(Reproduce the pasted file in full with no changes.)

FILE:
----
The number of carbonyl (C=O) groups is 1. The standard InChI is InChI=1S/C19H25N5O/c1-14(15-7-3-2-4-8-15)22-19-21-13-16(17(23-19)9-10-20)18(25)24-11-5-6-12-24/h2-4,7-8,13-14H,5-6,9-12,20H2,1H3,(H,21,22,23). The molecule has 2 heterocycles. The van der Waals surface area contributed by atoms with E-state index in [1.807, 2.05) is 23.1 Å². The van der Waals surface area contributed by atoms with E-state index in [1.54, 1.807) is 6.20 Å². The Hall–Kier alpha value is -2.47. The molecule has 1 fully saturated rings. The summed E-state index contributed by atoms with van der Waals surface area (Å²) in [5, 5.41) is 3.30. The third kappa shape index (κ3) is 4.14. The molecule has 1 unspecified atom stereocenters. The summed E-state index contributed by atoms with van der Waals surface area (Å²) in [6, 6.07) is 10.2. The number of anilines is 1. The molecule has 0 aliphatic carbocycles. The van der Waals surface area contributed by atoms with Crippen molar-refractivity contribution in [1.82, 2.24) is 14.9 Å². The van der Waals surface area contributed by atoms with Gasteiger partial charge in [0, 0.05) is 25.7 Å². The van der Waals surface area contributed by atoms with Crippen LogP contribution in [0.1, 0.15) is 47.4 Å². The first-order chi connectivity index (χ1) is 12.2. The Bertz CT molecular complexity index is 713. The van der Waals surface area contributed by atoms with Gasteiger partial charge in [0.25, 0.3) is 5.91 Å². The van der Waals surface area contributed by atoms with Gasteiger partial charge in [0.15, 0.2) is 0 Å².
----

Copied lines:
The number of carbonyl (C=O) groups is 1. The standard InChI is InChI=1S/C19H25N5O/c1-14(15-7-3-2-4-8-15)22-19-21-13-16(17(23-19)9-10-20)18(25)24-11-5-6-12-24/h2-4,7-8,13-14H,5-6,9-12,20H2,1H3,(H,21,22,23). The molecule has 2 heterocycles. The van der Waals surface area contributed by atoms with E-state index in [1.807, 2.05) is 23.1 Å². The van der Waals surface area contributed by atoms with E-state index in [1.54, 1.807) is 6.20 Å². The Hall–Kier alpha value is -2.47. The molecule has 1 fully saturated rings. The summed E-state index contributed by atoms with van der Waals surface area (Å²) in [5, 5.41) is 3.30. The third kappa shape index (κ3) is 4.14. The molecule has 1 unspecified atom stereocenters. The summed E-state index contributed by atoms with van der Waals surface area (Å²) in [6, 6.07) is 10.2. The number of anilines is 1. The molecule has 0 aliphatic carbocycles. The van der Waals surface area contributed by atoms with Crippen molar-refractivity contribution in [1.82, 2.24) is 14.9 Å². The van der Waals surface area contributed by atoms with Gasteiger partial charge in [0, 0.05) is 25.7 Å². The van der Waals surface area contributed by atoms with Crippen LogP contribution in [0.1, 0.15) is 47.4 Å². The first-order chi connectivity index (χ1) is 12.2. The Bertz CT molecular complexity index is 713. The van der Waals surface area contributed by atoms with Gasteiger partial charge in [0.25, 0.3) is 5.91 Å². The van der Waals surface area contributed by atoms with Gasteiger partial charge in [0.15, 0.2) is 0 Å².